Anti-inflammatory drugs could offer hope for patients with depression

Scientists led by Professor Ed Bullmore, director of Research and Development at CPFT have found that drugs used to treat arthritis could help to treat people with depression.

Anti-inflammatory drugs could offer hope for patients with depression
22 May 2017

Experts from Cambridge and six other universities, along with researchers from two pharmaceutical companies, are investigating whether some cases of depression could be triggered by an overactive immune system. Professor Ed Bulllmore, director of R&D

Inflammation is part of the immune system's response to danger. It is a complex process to prepare the  body to fight off hostile forces. If inflammation is too low then an infection can get out of hand but if it is too high, it causes damage. And for some reason, about one-third of depressed patients have consistently high levels of inflammation.

Anti-depressants don't work in a third of patients so if this new approach works it may offer them hope of an effective treatment.

Leading the trial is Professor Ed Bullmore. He said: "Depression and inflammation often go hand in hand. If you have ’flu, the immune system reacts to that, you become inflamed and very often people find that their mood changes too. Their behaviour changes, they may become less sociable, more sleepy, more withdrawn. They may begin to have some of the negative ways of thinking that are characteristic of depression and all of that follows an infection."

Scientists are now looking for markers of inflammation which is a sign that the immune system is in overdrive, and Professor Bullmore, director of research and development at CPFT, says existing arthritis drugs could be repurposed to help people with depression:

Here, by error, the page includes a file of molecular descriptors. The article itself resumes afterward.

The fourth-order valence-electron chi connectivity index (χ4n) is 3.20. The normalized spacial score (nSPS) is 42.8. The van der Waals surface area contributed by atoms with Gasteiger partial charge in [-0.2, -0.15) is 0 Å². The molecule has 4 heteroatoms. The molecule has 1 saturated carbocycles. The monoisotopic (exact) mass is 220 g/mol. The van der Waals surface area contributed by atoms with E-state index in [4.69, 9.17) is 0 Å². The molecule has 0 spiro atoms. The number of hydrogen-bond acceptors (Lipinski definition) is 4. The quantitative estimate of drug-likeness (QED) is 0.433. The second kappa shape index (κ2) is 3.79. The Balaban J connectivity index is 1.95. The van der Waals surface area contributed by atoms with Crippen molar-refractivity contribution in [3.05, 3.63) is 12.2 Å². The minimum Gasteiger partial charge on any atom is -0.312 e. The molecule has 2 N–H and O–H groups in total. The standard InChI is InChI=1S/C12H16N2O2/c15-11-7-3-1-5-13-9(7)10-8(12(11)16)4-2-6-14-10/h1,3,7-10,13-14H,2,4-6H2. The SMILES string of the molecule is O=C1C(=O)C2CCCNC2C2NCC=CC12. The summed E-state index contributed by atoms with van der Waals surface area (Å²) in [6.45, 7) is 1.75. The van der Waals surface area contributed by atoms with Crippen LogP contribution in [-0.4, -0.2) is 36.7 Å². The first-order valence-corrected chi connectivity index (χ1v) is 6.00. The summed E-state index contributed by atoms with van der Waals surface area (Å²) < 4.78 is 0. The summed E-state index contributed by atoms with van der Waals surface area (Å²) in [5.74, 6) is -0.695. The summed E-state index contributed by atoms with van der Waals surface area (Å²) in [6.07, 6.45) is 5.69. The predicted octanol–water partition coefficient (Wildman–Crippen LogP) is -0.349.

“If we can identify the biomarkers that will allow us to predict which patients with depression are most likely to respond to anti inflammatory drugs, the good news is that there is a lot of those types of drugs already available that might turn out to be effective anti depressants.  That could mean new treatments for a condition that affects 300 million people worldwide.”

CPFT, which provides mental health and physical health services, offers a range of support for people with mental health problems.

Among the services offered by the Trust is the First Response Service. Anyone living in Cambridgeshire and Peterborough who is experiencing a mental health crisis can phone the NHS 111 emergency helpline and select option 2 and speak to a trained mental health professional.

The Trust also operates the Psychological Wellbeing Service for anyone experiencing depression, anxiety or stress. Anyone who is registered with a GP in Cambridgeshire and Peterborough can refer themselves directly to the service by using the form on the CPFT website – www.cpft.nhs.uk  – or by calling 0300 300 0055.

The project led by Professor Bullmore, head of the Department of Psychiatry at the University of Cambridge, received a Strategic Award of £5 million from the Wellcome Trust. It is public-private partnership between seven universities (Cambridge, Cardiff, Glasgow, King’s College London, Oxford, Southampton and Sussex) and the companies Janssen Research & Development LLC and H. Lundbeck A/S (Lundbeck). The project was facilitated by Johnson & Johnson Innovation in London.

Cambridgeshire and Peterborough NHS Foundation Trust
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